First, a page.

Principles of genome folding into topologically associating domains

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Science Advances  10 Apr 2019:
Vol. 5, no. 4, eaaw1668
DOI: 10.1126/sciadv.aaw1668


  • Fig. 1 Hierarchical folding of the eukaryotic genome.

    (A) Schematic view of chromosome folding inside the nucleus. The finest layer of chromatin folding is at the DNA-histone association level, forming nucleosomes organized into the ~11-nm chromatin fiber (133). Chromatin is packed at different nucleosome densities depending on gene regulation and folds at the submegabase scale into higher-order domains of preferential internal interactions, referred to as TADs. At the chromosomal scale, chromatin is segregated into active “A” and repressed “B” compartments of interactions, reflecting preferential contacts between chromatin regions of the same epigenetic features. Individual chromosomes occupy their own space within the nucleus, forming chromosome territories. (B) Schematic representation of Hi-C maps at different genomic scales, reflecting the different layers of higher-order chromosome folding. Genomic coordinates are indicated on both axes, and the contact frequency between regions is represented by a color code. At the submegabase scale, TADs appear as squares along the diagonal enriched in interactions, separated by contact depletion zones delimited by TAD boundaries. At the chromosomal scale, chromatin long-range interactions form a characteristic plaid pattern of two mutually excluded A and B compartments. Last, intrachromosomal interactions are overrepresented compared to interchromosomal contacts, consistent with the formation of individual chromosome territories.

  • Fig. 2 Examples of Hi-C profiles from different species.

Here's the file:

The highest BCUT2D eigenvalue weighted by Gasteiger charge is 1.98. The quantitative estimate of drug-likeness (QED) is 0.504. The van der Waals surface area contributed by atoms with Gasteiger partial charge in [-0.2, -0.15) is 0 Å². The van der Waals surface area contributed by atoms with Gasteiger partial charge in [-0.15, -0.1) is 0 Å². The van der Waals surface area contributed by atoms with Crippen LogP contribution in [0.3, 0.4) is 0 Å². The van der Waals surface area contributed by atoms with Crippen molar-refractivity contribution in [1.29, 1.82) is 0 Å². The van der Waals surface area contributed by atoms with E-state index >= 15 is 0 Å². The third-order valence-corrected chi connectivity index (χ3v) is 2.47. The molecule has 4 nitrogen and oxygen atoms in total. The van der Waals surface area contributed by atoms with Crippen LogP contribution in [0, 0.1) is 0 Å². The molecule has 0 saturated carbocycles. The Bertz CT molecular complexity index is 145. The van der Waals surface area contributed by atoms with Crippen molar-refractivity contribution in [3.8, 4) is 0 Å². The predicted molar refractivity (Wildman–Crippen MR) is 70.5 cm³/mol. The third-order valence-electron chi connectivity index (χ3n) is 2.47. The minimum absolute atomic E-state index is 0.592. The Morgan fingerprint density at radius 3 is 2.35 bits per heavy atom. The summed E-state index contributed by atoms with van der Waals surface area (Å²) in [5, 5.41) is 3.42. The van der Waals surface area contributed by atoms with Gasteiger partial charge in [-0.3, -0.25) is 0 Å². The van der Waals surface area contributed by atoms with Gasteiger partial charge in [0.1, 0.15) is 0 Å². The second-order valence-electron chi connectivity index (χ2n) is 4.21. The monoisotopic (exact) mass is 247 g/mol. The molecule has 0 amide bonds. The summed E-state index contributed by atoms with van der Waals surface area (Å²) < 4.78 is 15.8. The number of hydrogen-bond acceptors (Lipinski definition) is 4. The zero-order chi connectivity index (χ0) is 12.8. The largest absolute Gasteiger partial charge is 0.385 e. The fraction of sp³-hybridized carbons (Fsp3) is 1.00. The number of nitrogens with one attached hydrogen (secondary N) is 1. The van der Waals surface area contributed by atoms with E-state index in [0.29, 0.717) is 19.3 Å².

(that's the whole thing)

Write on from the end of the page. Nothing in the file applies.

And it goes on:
Hi-C maps [visualized with Juicebox (134)] of different species (24, 67, 75, 90, 135) showing more or less pronounced 3D partitioning of the genome. TADs are not obvious in Arabidopsis genome, but boundary-like regions and insulated genome units are discernible. In Drosophila, TADs are well demarcated and correlate well with the epigenetic landscape. A specific feature of mammalian TADs is the presence of “corner peaks,” i.e., peaks of interactions at the edges of TADs (indicated by black circles), revealing the presence of chromatin loops.

  • Fig. 3 Schematic representation of chromatin folding in Drosophila and mammals.

    (A) In Drosophila, both TADs and compartments correspond to epigenetic domains that preferentially fold within themselves and in far-cis with homotypic TADs (1). Large repressed chromatin region forms prominent and condensed TADs (2), separated by transcribed genes that can form clusters of small active TAD or inter-TAD–like regions of decondensed chromatin (3). (B) In mammals, the “loop extrusion model” proposed for TAD formation involves a loop extrusion factor, here cohesin, loaded on the chromatin by Nipbl and unloaded by Wapl. Cohesin extrudes chromatin until it dissociates, bumps into another cohesin, or reaches the border of the TAD bound by CTCF proteins in inverted orientation or by other boundary components. These loops are seen as a strong peak of interaction between TAD borders (1). Insulation can also be observed at active transcription start sites (2), and as recently suggested, the loop extrusion process could compete with the local segregation of active and inactive chromatin by mixing them (3) (45).

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